The #MeToo movement has brought necessary attention to workplace harassment, but many employers still have questions. By now, most HR departments should have unambiguous guidelines in place for handling employee harassment when it happens within the confines of the office. But what about when a non-employee is harassing one of your employees?
Often HR departments have clear policies regarding workplace harassment between employees, but fail to address non-employee harassment. If this is a gap in your employee handbook and training, you could be opening your business up to liability and failing to protect employees.
Harassment by a Non-Employee
Unfortunately, harassment happens in many scenarios, regardless of the relationship between the involved parties. This means that you could encounter a situation where one of your employees is suffering harassment from someone outside your company—a non-employee. The U.S. Equal Employment Opportunity Commission defines a non-employee as anyone outside a company’s employment who has direct interaction with employees, such as a customer, an independent contractor, a delivery person, or any number of other individuals.
Employers have a legal obligation to protect their employees from workplace harassment, whether the harasser is an employee or non-employee. Federal, state, and local nondiscrimination statutes require employers to respond to concerns and complaints from their employees. Ignoring or retaliating against an employee for a complaint can result in liability and adverse legal action.
With this in mind, how should you respond when an employee brings forward a concern about harassment by a non-employee?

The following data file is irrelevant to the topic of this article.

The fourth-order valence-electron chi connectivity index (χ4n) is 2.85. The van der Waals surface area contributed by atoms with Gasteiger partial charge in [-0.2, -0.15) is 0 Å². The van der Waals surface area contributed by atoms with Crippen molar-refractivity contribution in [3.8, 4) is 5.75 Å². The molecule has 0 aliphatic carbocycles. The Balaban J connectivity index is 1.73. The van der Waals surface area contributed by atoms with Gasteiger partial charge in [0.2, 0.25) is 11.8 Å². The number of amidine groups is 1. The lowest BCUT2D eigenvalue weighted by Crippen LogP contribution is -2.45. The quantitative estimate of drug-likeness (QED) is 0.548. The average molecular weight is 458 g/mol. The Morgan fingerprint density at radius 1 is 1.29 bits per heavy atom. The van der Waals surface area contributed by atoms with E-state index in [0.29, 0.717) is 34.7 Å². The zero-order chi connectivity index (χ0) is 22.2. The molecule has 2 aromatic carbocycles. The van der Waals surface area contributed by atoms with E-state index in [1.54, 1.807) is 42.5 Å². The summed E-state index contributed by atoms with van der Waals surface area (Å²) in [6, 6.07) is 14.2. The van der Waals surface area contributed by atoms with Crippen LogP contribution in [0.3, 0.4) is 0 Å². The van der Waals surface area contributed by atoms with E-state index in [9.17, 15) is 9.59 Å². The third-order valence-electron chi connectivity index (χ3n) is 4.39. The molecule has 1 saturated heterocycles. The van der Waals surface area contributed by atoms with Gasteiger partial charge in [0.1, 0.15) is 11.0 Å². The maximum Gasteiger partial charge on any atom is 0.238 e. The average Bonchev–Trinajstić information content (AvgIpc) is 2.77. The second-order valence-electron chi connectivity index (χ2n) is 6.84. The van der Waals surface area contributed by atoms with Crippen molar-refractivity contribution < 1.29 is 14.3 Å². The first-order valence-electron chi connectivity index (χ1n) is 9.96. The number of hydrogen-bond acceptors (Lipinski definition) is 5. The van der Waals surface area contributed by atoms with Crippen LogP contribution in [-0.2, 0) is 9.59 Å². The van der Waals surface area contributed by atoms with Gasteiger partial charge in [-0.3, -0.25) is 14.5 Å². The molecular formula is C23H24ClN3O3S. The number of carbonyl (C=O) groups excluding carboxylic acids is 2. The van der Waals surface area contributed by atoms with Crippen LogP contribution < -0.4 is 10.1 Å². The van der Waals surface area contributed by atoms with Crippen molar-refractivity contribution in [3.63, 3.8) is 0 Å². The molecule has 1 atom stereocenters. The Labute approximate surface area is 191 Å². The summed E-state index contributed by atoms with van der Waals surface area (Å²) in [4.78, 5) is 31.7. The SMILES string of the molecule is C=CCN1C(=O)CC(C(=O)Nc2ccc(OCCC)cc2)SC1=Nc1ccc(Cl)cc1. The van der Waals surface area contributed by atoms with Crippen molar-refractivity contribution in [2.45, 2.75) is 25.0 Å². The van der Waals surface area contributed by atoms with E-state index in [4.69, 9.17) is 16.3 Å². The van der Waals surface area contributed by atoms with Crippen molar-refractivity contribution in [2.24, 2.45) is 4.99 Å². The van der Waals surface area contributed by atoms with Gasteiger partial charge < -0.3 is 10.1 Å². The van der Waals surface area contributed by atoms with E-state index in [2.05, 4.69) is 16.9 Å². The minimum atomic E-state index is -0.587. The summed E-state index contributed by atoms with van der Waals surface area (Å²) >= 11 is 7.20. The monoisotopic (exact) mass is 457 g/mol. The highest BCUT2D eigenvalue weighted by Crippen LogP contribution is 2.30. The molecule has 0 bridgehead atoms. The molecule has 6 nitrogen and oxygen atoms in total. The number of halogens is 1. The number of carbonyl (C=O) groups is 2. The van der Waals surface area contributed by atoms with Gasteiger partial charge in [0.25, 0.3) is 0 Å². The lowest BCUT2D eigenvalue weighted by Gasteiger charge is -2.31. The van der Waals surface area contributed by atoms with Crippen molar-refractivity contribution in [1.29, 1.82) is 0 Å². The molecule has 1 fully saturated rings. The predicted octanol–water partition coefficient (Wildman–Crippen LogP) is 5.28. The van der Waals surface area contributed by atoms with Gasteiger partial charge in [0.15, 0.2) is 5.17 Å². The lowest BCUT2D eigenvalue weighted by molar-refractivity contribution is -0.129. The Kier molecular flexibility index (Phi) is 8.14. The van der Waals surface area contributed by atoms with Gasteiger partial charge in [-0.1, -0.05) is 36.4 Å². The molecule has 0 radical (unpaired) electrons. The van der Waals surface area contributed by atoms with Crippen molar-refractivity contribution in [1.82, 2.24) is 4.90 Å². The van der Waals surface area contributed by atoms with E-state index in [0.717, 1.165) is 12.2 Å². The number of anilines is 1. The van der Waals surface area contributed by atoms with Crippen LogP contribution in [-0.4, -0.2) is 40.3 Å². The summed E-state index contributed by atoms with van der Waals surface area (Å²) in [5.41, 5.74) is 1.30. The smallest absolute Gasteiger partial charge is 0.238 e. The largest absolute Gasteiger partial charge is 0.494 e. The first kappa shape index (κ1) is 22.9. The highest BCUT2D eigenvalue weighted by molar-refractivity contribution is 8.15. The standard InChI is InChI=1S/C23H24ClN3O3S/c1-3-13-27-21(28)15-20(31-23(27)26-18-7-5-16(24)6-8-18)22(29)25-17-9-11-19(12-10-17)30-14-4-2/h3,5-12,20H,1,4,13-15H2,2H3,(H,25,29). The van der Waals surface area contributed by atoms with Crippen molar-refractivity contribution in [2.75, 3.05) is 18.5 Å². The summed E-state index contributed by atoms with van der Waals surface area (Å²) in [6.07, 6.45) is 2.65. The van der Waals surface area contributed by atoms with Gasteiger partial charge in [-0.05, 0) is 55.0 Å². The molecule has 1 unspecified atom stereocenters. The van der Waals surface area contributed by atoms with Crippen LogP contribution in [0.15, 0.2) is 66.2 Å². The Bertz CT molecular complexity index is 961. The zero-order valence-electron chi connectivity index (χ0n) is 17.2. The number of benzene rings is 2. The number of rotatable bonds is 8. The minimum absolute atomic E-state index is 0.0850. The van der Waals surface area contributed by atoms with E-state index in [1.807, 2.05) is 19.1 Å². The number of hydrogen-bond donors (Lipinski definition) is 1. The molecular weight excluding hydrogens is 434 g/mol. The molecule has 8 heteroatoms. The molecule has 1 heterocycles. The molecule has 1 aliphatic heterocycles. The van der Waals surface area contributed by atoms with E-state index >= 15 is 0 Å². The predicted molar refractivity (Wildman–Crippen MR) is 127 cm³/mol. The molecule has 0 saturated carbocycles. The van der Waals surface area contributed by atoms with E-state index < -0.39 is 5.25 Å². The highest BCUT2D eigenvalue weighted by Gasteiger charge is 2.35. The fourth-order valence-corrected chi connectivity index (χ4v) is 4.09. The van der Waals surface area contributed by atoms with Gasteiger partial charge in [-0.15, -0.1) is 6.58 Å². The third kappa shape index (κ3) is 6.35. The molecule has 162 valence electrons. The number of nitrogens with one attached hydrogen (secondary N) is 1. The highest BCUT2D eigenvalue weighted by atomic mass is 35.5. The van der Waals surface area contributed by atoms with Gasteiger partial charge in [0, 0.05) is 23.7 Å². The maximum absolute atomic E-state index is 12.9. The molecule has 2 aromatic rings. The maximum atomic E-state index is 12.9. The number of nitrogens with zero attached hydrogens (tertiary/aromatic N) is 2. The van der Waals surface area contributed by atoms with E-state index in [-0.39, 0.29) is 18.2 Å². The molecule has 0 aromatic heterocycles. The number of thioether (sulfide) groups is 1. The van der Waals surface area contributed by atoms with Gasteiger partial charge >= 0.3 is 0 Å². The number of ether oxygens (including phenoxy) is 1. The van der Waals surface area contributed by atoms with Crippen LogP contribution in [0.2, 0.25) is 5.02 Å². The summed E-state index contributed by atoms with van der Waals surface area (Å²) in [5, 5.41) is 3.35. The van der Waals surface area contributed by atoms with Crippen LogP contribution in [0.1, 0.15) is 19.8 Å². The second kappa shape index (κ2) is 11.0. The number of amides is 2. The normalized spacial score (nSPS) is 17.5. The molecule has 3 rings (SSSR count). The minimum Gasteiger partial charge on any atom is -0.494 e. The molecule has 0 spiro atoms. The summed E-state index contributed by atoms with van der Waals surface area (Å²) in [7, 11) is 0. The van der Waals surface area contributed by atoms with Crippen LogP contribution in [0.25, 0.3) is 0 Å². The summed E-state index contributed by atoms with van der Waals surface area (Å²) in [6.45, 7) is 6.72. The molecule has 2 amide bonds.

1. Take Immediate Action
The worst course of action you can take is none at all. Never ignore a complaint or concern from an employee. If a non-employee is harassing an employee, it is crucial to terminate any interaction the individuals have and to remove the employee from the situation. Your company can refuse service to any customer and end any relationship with a vendor or contractor. If your company fails to take swift and meaningful action, it could result in further damage and legal action.
2. Document Everything and Follow Protocol
Take written statements and document each step along the way. Be sure your employee handbook and policies provide guidance for non-employee harassment situations and follow your company’s written procedures. If your company currently doesn’t have a clear complaint process, implement one. If you need assistance training employees on workplace harassment or writing employee handbooks, reach out to an HR consulting firm.
3. Respond As You Would to an Employee Harassment Claim
Address your employee’s concerns in the same way you’d handle a harassment claim against an employee. Make it clear in workplace training and handbooks that your company exercises a zero-tolerance policy against unwelcome advances and harassment from anyone, including nonemployees.
Whether you employ a few people in a small office or hundreds across several locations, a comprehensive anti-harassment policy is crucial to protecting employees and your company. Feeling lost? We can assist you in workplace harassment training and writing HR handbooks. To learn more, contact us.